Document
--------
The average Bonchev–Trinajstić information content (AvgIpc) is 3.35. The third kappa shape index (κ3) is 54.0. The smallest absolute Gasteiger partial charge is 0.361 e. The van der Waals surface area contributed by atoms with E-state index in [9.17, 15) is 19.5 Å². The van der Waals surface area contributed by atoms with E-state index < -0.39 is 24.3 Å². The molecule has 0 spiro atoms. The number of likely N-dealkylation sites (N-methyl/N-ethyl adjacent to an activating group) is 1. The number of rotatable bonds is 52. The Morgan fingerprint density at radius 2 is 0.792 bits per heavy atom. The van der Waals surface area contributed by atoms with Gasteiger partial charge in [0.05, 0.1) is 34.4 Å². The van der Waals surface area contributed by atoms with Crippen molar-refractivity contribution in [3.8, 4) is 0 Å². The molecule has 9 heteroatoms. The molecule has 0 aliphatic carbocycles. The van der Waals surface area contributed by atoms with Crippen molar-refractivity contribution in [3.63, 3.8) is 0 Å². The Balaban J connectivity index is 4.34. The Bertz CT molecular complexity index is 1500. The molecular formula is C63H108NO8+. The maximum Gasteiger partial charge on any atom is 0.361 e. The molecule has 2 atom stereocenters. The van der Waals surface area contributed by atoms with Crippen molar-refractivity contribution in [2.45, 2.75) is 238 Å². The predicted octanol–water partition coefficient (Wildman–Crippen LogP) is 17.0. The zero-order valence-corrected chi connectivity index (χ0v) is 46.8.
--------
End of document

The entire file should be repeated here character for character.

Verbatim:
The average Bonchev–Trinajstić information content (AvgIpc) is 3.35. The third kappa shape index (κ3) is 54.0. The smallest absolute Gasteiger partial charge is 0.361 e. The van der Waals surface area contributed by atoms with E-state index in [9.17, 15) is 19.5 Å². The van der Waals surface area contributed by atoms with E-state index < -0.39 is 24.3 Å². The molecule has 0 spiro atoms. The number of likely N-dealkylation sites (N-methyl/N-ethyl adjacent to an activating group) is 1. The number of rotatable bonds is 52. The Morgan fingerprint density at radius 2 is 0.792 bits per heavy atom. The van der Waals surface area contributed by atoms with Gasteiger partial charge in [0.05, 0.1) is 34.4 Å². The van der Waals surface area contributed by atoms with Crippen molar-refractivity contribution in [3.8, 4) is 0 Å². The molecule has 9 heteroatoms. The molecule has 0 aliphatic carbocycles. The van der Waals surface area contributed by atoms with Crippen molar-refractivity contribution in [3.63, 3.8) is 0 Å². The Balaban J connectivity index is 4.34. The Bertz CT molecular complexity index is 1500. The molecular formula is C63H108NO8+. The maximum Gasteiger partial charge on any atom is 0.361 e. The molecule has 2 atom stereocenters. The van der Waals surface area contributed by atoms with Crippen molar-refractivity contribution in [2.45, 2.75) is 238 Å². The predicted octanol–water partition coefficient (Wildman–Crippen LogP) is 17.0. The zero-order valence-corrected chi connectivity index (χ0v) is 46.8.